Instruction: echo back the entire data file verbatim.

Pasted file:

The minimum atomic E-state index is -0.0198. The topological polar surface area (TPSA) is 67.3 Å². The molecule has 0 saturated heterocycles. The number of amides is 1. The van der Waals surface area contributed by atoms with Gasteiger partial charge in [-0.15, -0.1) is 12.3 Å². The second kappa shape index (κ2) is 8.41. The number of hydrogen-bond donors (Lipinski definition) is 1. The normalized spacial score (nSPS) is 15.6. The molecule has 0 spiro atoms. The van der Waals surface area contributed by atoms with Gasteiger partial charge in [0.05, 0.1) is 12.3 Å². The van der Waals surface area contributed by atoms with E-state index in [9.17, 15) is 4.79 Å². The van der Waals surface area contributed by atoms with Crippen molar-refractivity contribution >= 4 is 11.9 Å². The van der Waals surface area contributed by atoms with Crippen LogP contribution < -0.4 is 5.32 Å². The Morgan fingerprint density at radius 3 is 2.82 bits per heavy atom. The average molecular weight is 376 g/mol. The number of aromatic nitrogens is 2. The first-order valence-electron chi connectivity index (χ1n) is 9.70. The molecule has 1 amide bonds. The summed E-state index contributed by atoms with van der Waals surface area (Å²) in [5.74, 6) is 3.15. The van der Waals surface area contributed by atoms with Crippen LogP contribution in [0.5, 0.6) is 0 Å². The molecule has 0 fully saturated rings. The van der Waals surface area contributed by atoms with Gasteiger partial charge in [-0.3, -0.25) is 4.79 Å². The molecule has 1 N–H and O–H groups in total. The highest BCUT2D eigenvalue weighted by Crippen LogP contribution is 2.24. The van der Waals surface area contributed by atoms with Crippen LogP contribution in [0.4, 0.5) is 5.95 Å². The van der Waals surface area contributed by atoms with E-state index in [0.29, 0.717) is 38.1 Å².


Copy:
The minimum atomic E-state index is -0.0198. The topological polar surface area (TPSA) is 67.3 Å². The molecule has 0 saturated heterocycles. The number of amides is 1. The van der Waals surface area contributed by atoms with Gasteiger partial charge in [-0.15, -0.1) is 12.3 Å². The second kappa shape index (κ2) is 8.41. The number of hydrogen-bond donors (Lipinski definition) is 1. The normalized spacial score (nSPS) is 15.6. The molecule has 0 spiro atoms. The van der Waals surface area contributed by atoms with Gasteiger partial charge in [0.05, 0.1) is 12.3 Å². The van der Waals surface area contributed by atoms with E-state index in [9.17, 15) is 4.79 Å². The van der Waals surface area contributed by atoms with Crippen molar-refractivity contribution >= 4 is 11.9 Å². The van der Waals surface area contributed by atoms with Crippen LogP contribution < -0.4 is 5.32 Å². The Morgan fingerprint density at radius 3 is 2.82 bits per heavy atom. The average molecular weight is 376 g/mol. The number of aromatic nitrogens is 2. The first-order valence-electron chi connectivity index (χ1n) is 9.70. The molecule has 1 amide bonds. The summed E-state index contributed by atoms with van der Waals surface area (Å²) in [5.74, 6) is 3.15. The van der Waals surface area contributed by atoms with Crippen LogP contribution in [0.5, 0.6) is 0 Å². The molecule has 0 fully saturated rings. The van der Waals surface area contributed by atoms with Gasteiger partial charge in [-0.3, -0.25) is 4.79 Å². The molecule has 1 N–H and O–H groups in total. The highest BCUT2D eigenvalue weighted by Crippen LogP contribution is 2.24. The van der Waals surface area contributed by atoms with Crippen LogP contribution in [0.4, 0.5) is 5.95 Å². The van der Waals surface area contributed by atoms with E-state index in [0.29, 0.717) is 38.1 Å².